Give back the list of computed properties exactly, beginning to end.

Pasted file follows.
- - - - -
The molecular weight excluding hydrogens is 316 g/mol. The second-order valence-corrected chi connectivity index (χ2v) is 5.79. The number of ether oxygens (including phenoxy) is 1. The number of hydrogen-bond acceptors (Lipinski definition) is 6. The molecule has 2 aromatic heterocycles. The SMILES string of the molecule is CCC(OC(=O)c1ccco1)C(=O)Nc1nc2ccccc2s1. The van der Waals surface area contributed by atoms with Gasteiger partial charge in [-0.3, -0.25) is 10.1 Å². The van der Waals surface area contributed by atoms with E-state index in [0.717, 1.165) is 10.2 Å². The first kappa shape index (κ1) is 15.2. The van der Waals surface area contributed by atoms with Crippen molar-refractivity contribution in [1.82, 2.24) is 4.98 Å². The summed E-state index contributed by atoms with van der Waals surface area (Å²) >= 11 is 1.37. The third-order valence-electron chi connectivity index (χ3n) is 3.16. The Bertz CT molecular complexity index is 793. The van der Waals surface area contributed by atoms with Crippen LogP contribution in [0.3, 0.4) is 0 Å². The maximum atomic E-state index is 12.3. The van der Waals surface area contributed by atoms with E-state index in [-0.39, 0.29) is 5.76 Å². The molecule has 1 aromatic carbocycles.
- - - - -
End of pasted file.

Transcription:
The molecular weight excluding hydrogens is 316 g/mol. The second-order valence-corrected chi connectivity index (χ2v) is 5.79. The number of ether oxygens (including phenoxy) is 1. The number of hydrogen-bond acceptors (Lipinski definition) is 6. The molecule has 2 aromatic heterocycles. The SMILES string of the molecule is CCC(OC(=O)c1ccco1)C(=O)Nc1nc2ccccc2s1. The van der Waals surface area contributed by atoms with Gasteiger partial charge in [-0.3, -0.25) is 10.1 Å². The van der Waals surface area contributed by atoms with E-state index in [0.717, 1.165) is 10.2 Å². The first kappa shape index (κ1) is 15.2. The van der Waals surface area contributed by atoms with Crippen molar-refractivity contribution in [1.82, 2.24) is 4.98 Å². The summed E-state index contributed by atoms with van der Waals surface area (Å²) >= 11 is 1.37. The third-order valence-electron chi connectivity index (χ3n) is 3.16. The Bertz CT molecular complexity index is 793. The van der Waals surface area contributed by atoms with Crippen LogP contribution in [0.3, 0.4) is 0 Å². The maximum atomic E-state index is 12.3. The van der Waals surface area contributed by atoms with E-state index in [-0.39, 0.29) is 5.76 Å². The molecule has 1 aromatic carbocycles.